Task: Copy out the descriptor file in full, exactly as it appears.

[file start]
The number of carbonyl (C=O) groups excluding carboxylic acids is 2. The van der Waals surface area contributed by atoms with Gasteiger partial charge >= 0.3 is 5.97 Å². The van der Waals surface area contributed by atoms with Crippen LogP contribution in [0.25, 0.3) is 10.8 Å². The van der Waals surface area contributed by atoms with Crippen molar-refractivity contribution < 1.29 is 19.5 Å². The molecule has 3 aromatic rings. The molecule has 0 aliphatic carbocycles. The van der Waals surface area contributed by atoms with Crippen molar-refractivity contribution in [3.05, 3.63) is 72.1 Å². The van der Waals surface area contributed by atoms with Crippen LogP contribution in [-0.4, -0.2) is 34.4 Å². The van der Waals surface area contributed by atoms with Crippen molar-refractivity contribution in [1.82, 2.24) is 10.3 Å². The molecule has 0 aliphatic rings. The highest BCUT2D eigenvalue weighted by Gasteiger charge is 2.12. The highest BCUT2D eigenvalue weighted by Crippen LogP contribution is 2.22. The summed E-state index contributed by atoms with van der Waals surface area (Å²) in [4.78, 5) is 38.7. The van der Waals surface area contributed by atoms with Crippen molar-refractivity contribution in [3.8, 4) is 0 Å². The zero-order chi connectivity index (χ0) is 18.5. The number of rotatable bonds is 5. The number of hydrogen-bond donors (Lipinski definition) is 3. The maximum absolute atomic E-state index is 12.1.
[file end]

The number of carbonyl (C=O) groups excluding carboxylic acids is 2. The van der Waals surface area contributed by atoms with Gasteiger partial charge >= 0.3 is 5.97 Å². The van der Waals surface area contributed by atoms with Crippen LogP contribution in [0.25, 0.3) is 10.8 Å². The van der Waals surface area contributed by atoms with Crippen molar-refractivity contribution < 1.29 is 19.5 Å². The molecule has 3 aromatic rings. The molecule has 0 aliphatic carbocycles. The van der Waals surface area contributed by atoms with Crippen molar-refractivity contribution in [3.05, 3.63) is 72.1 Å². The van der Waals surface area contributed by atoms with Crippen LogP contribution in [-0.4, -0.2) is 34.4 Å². The van der Waals surface area contributed by atoms with Crippen molar-refractivity contribution in [1.82, 2.24) is 10.3 Å². The molecule has 0 aliphatic rings. The highest BCUT2D eigenvalue weighted by Gasteiger charge is 2.12. The highest BCUT2D eigenvalue weighted by Crippen LogP contribution is 2.22. The summed E-state index contributed by atoms with van der Waals surface area (Å²) in [4.78, 5) is 38.7. The van der Waals surface area contributed by atoms with Crippen molar-refractivity contribution in [3.8, 4) is 0 Å². The zero-order chi connectivity index (χ0) is 18.5. The number of rotatable bonds is 5. The number of hydrogen-bond donors (Lipinski definition) is 3. The maximum absolute atomic E-state index is 12.1.